Two important values for Pink include self-love and inner power. In 2017, she managed to inspire audiences when receiving the MTV Vanguard Award at the VMAs. In her acceptance speech (which went viral soon after), she dedicated the Award to her daughter, Willow.
She explained how her little girl recently told her ‘I’m the ugliest girl I know. I look like a boy with long hair’. This negative self-image of the 6 (!) year-old girl upset the singer, who, in response, decided to create a Powerpoint-presentation on androgynous popstars.
“We don’t change,” she concludes in the acceptance speech, “We help other people to change, so they can see more kinds of beauty.”
Versions of this statement surface in many of her lyrics. Where Raise Your Glass and F*ckin’ Perfect reflect it in the literal sense as traditional powertracks, Stupid Girls is approached differently. In this song, she critiques women who act as if they were stupid or overtly sexy for attention.
Go to Fred Segal, you’ll find them there
Laughing loud so all the little people stare
Looking for a daddy to pay for their champagne
What happened to the dream of a girl president?
She’s dancing in the video next to 50 Cent
They travel in packs of two or three
With their itsy-bitsy doggies and their teeny-weeny tees
Where, oh where, have the smart people gone?
Oh where, oh where could they be?
Maybe if I act like that, that guy will call me back
Porno paparazzi girl, I don’t wanna be a stupid girl
Baby, if I act like that, flipping my blonde hair back
Push up my bra like that, I don’t wanna be a stupid girl
Stupid Girls – Pink
Not a very traditional way to bring across an encouraging message, but it’s definitely inspiring!
3. Beautiful Trauma (Beautiful Trauma, 2017)
Compared to so many other artists who would rather keep their love life private, Pink is quite open about it in her lyrics and in interviews. In 2002 she started dating motocross racer, Carey Hart. They broke up for a while, but eventually got married and had two kids together.
Their relational ups and downs are an obvious inspiration for a number of Pink’s songs. She discusses her doubts in Blow Me (One Last Kiss), she convinces (herself) that she’s doing alright in So What (which features Carey in the music video – even though they were broken up at the time!), and declares her love to him in her own way through True Love (‘I really hate you so much, I think it must be true love’).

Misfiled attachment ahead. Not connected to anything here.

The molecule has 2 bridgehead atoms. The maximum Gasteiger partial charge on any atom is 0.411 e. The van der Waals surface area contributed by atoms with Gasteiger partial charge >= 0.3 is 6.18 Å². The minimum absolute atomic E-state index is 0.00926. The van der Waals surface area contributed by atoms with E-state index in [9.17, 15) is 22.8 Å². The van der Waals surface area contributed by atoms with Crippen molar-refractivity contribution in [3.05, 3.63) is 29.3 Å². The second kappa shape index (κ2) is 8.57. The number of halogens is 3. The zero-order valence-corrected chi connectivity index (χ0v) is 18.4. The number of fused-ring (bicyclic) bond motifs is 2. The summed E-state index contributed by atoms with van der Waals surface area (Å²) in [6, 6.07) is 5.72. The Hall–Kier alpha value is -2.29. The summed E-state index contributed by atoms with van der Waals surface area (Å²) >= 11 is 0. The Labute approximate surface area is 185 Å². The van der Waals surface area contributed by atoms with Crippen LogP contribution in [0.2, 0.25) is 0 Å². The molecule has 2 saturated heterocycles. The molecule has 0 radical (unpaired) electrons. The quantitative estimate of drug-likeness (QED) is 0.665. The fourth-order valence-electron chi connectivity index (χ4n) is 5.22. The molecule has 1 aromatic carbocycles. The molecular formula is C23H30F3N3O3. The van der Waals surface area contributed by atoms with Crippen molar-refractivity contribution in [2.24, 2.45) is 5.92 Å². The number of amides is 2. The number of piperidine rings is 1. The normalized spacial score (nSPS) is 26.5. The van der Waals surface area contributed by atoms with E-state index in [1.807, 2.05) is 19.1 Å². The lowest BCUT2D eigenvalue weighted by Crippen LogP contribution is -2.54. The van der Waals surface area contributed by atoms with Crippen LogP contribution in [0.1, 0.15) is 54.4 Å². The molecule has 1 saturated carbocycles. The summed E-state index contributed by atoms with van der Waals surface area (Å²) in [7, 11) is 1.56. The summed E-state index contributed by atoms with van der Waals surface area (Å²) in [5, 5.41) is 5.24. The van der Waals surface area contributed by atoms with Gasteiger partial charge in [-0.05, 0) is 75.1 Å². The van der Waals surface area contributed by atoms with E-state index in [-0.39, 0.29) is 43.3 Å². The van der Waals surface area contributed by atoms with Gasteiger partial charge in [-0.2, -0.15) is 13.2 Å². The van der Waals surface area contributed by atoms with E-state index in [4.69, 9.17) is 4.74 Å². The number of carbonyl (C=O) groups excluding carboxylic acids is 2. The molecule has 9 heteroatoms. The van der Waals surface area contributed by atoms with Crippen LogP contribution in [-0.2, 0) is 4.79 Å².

Their relationship is best described as ‘turbulent’, which Pink perfectly summarizes in Beautiful Trauma.
We were on fire
I slashed your tires
It’s like we burn so bright, we burn out
I made you chase me
I wasn’t that friendly
My love, my drug, we’re fucked up, oh
The first two sentences were inspired by what happened on Thanksgiving a few years ago. In Jimmy Fallon’s show, Pink reveals how she accidentally set Carey’s parents’ bedroom on fire by not properly stubbing out a cigarette. This sparked a huge fight with Carey where she ended up slashing his tires. Yes, you heard that right!
Subsequently, she compares their relationship to drugs; it supplies her with enormous highs but also has many lows. And it is addictive too!
‘Cause I’ve been on the run so long they can’t find me
You’re waking up to remember I’m pretty
And when the chemicals leave my body
Yeah, they’re gonna find me in a hotel lobby ‘cause
Times they keep comin’
Laughin’ and fuckin’
Some days like I’m barely breathin’
After we were high and the love dope died it was you
The pill I keep takin’
The nightmare I wake in
There’s nothin’, no nothin’, nothin’ but you
My perfect rock bottom
My beautiful trauma
My love, my love, my drug, oh
Beautiful Trauma – Pink
In an interview with The Guardian, she explains:
“There are moments where I look at [Carey Hart] and he is the most thoughtful, logical, constant … he’s like a rock. He’s a good man. He’s a good dad. He’s just the kind of dad I thought he’d be and then some.
And then I’ll look at him and go: I’ve never liked you. There’s nothing I like about you. We have nothing in common. I don’t like any of the shit you like. I don’t ever wanna see you again.
Then two weeks later I’m like, things are going so good, you guys. Then you’ll go through times when you haven’t had sex in a year. Is this bed death? Is this the end of it? Do I want him? Does he want me? Monogamy is work! But you do the work and it’s good again.”
How cool of her to be this brutally honest!
2. Dear Mr. President (I’m Not Dead, 2006) / What About Us (Beautiful Trauma, 2017)
Knowing the outspoken way in which Pink discusses her family and love-life, her vocal political stance comes as no surprise. In an interview with NPR, she explains where this viewpoint originated:
“I grew up with a Vietnam vet dad and a Vietnam vet stepmom and a nurse for a mom, people that have always been of service. My dad’s nickname is Mr. Cause. I grew up listening to rock and roll and, you know, protest music. And I feel like with songs like ‘What About Us’ and ‘Dear Mr. President’ and even ‘Stupid Girls’, I’m doing my part a little bit.
It’s very clear who I am and what I believe in. I’ve been marching and protesting. And, yes, I could do so much more. Honestly, I could do so much more.”